Rudi Koertzen will not thank anyone for saying it but he has become the poster boy for all those who argue that it is absurd that cricket, having sold its soul to television so many times, has taken so long to accept an immutable fact.
It is that the technology of the industry that has colonised every area of world sport has long provided the means to avoid the kind of travesty that has become such an integral part of the Ashes series.
Later this year cricket will accept, finally and officially, that ignoring the problem that has emerged so reproachfully these last few weeks cannot be allowed to go on. In this sense Koertzen's personal Calvary has been somewhat historic.
Surely, it has swept away the old prejudices against innovations that have become morally vital, moves that sooner or later have to become standard across the whole spectrum of professional sport.
On Sunday Koertzen was said to have had a good day. This meant that he had not single-handedly devastated the natural balance of a Test match.
He hadn't reproduced the scale of the mistake he made two days earlier when he confounded Australian paceman Mitchell Johnson with his decision not to raise his finger when England's Ian Bell was seen by the wider world to have been arguably more out than any batsman ever subject to an lbw appeal.
You have to feel for Koertzen in that he came to Edgbaston under at least as much pressure as Australia's embattled captain Ricky Ponting.
At Lord's the South African official was adjudged to have made three serious mistakes, hugely influencing the course of the Second Test, and all to the cost of the Australians.
Then there was the Bell decision at a critical point at Edgbaston. This didn't seem to be an error as much as a message from above.
It wasn't so much to do with Koertzen's judgement as an unshakeable statement of two of life's realities, one eternal and the other more recent, that go a long way to providing a solution. High level sport will never expunge human error but video review, we have known for decades now, can wipe away most of its worst effects.
With some reluctance world cricket's ruling body, the ICC, will enshrine the electronic eye as a part of the game from October. The reluctance was partly because of the ancient view that officials have to retain authority imposed from above, that to place them under the ultimate supervision of the television camera is to strike a terminal blow at the notion of their infallibility, and that anyway all decisions, right and wrong, will inevitably "level out" in the course of a Test series. This is a competitive illiteracy.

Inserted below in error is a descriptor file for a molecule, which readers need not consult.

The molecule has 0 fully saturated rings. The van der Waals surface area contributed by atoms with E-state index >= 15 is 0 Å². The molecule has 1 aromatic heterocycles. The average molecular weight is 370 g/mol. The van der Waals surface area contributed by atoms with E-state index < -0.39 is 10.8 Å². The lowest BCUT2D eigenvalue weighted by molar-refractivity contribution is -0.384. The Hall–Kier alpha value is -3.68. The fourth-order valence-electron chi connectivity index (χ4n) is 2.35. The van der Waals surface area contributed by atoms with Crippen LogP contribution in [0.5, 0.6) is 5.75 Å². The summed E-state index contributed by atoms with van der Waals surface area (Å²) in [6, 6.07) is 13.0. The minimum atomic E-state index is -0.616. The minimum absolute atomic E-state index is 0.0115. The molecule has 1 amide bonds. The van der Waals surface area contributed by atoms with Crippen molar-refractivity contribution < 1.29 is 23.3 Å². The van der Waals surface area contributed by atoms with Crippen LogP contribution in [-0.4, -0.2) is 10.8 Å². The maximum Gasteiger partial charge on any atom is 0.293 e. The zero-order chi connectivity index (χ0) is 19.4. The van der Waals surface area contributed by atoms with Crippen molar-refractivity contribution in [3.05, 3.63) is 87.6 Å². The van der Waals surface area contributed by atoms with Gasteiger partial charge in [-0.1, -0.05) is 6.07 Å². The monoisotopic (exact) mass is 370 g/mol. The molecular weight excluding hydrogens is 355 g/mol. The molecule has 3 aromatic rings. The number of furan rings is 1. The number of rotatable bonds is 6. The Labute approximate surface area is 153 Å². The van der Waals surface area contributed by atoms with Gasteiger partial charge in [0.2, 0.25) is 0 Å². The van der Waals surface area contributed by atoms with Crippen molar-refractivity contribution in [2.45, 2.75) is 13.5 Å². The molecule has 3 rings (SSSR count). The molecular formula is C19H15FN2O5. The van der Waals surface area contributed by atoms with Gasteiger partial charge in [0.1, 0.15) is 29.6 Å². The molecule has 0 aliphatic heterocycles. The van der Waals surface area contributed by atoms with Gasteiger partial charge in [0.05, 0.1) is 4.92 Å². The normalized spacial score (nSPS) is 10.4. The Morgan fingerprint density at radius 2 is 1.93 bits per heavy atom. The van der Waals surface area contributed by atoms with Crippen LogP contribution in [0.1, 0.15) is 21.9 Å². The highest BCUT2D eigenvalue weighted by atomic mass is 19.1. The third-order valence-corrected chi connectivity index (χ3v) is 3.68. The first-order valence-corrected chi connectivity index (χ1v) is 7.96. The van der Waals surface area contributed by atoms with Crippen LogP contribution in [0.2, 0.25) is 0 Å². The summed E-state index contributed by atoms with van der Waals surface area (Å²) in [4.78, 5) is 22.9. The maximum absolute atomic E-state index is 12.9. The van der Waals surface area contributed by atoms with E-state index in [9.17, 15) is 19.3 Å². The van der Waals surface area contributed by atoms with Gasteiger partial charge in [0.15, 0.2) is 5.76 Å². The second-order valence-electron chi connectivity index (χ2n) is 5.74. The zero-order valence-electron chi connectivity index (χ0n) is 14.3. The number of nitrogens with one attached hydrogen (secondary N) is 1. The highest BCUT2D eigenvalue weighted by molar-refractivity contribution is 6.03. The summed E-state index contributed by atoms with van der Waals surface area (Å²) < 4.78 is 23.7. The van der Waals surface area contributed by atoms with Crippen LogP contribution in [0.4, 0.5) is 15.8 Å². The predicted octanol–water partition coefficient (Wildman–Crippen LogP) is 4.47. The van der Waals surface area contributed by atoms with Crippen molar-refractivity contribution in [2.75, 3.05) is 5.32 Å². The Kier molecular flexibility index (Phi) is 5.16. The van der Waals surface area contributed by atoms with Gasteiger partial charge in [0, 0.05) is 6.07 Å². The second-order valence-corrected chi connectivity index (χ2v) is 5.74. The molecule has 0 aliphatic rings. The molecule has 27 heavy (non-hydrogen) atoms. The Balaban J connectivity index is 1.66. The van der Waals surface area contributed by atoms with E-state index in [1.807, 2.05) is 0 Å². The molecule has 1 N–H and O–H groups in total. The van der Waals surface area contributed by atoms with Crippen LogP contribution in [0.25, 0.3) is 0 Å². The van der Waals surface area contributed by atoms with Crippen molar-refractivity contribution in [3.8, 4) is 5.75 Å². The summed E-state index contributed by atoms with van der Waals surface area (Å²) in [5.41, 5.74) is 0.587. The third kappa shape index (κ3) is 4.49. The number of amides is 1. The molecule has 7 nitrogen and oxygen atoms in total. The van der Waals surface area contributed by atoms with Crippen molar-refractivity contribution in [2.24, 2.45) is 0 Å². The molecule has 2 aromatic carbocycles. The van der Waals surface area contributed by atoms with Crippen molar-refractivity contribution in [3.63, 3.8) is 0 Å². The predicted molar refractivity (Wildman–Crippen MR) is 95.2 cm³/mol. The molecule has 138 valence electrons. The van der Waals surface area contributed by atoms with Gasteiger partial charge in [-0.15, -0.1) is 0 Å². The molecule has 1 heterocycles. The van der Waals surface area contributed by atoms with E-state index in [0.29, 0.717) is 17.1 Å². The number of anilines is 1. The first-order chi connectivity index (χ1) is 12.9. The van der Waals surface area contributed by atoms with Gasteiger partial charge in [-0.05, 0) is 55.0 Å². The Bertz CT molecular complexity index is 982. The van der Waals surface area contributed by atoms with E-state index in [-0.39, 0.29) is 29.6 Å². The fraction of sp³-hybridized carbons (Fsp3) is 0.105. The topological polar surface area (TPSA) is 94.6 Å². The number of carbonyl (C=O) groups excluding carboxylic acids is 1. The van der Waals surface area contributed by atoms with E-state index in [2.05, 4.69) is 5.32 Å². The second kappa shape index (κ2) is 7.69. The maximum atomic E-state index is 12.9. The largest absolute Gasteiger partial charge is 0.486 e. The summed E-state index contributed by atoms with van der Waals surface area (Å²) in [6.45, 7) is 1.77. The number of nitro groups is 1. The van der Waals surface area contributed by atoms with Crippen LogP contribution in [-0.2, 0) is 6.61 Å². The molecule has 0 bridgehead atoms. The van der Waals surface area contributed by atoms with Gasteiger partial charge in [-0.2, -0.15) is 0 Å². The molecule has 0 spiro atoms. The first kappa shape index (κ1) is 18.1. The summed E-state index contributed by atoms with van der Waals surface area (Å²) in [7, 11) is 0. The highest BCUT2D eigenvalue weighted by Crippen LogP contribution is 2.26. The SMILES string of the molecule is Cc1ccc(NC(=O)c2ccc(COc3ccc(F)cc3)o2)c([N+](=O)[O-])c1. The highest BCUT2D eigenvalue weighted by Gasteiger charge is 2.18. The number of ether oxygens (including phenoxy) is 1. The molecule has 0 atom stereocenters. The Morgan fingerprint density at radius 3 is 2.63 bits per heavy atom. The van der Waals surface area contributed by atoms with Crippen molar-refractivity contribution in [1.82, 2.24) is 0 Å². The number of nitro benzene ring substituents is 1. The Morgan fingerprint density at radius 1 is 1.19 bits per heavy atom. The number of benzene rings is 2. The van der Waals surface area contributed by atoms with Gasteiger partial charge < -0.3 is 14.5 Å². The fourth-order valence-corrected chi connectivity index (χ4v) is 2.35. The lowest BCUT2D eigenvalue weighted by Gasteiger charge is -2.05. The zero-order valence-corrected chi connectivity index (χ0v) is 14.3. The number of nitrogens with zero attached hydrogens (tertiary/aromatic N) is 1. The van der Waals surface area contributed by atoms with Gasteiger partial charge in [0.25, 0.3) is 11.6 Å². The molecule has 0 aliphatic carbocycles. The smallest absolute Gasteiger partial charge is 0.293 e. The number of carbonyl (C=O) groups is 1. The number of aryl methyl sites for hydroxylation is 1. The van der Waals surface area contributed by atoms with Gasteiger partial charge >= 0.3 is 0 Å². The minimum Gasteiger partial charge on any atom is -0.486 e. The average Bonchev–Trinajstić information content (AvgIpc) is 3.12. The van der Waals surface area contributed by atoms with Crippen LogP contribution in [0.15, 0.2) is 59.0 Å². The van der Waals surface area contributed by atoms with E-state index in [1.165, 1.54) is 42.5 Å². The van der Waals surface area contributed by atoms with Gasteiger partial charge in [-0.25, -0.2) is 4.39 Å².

In a sport where dalliance long ago reached such levels that Test captains became subject to fines for slow over rates, and as recently as last month in Cardiff we saw time-wasting enough to churn the stomach, the argument that a brief reference by a third official to the television evidence is an unacceptable intrusion into the flow of a game simply doesn't hold together.
In England's tour of the Caribbean earlier this year there was a tide of criticism against an experimental referral system. Too unwieldy, too calculated to break the natural spirit of a Test was the overwhelming verdict. In the latter case, of course, nothing could be further removed from reality. What could be more certain to pollute the atmosphere of any sporting contest than a sense of injustice that could, with official will, be so easily rectified?
Certainly the arguments against a referral system seemed puny enough at Lord's and at that moment when Johnson's face was overcome with disbelief at the survival of his victim Bell here at Edgbaston.
But if cricket has been slow to see the value of the least vulnerable to error of adjudication, what of the ultimate child of television – football?
In football all kinds of inconvenience is heaped upon the supporters by the TV schedulers but we are told that there isn't time to make referrals to a third official armed with the television evidence. It is a position that simply cannot be tenable as we approach the end of the first decade of the 21st century.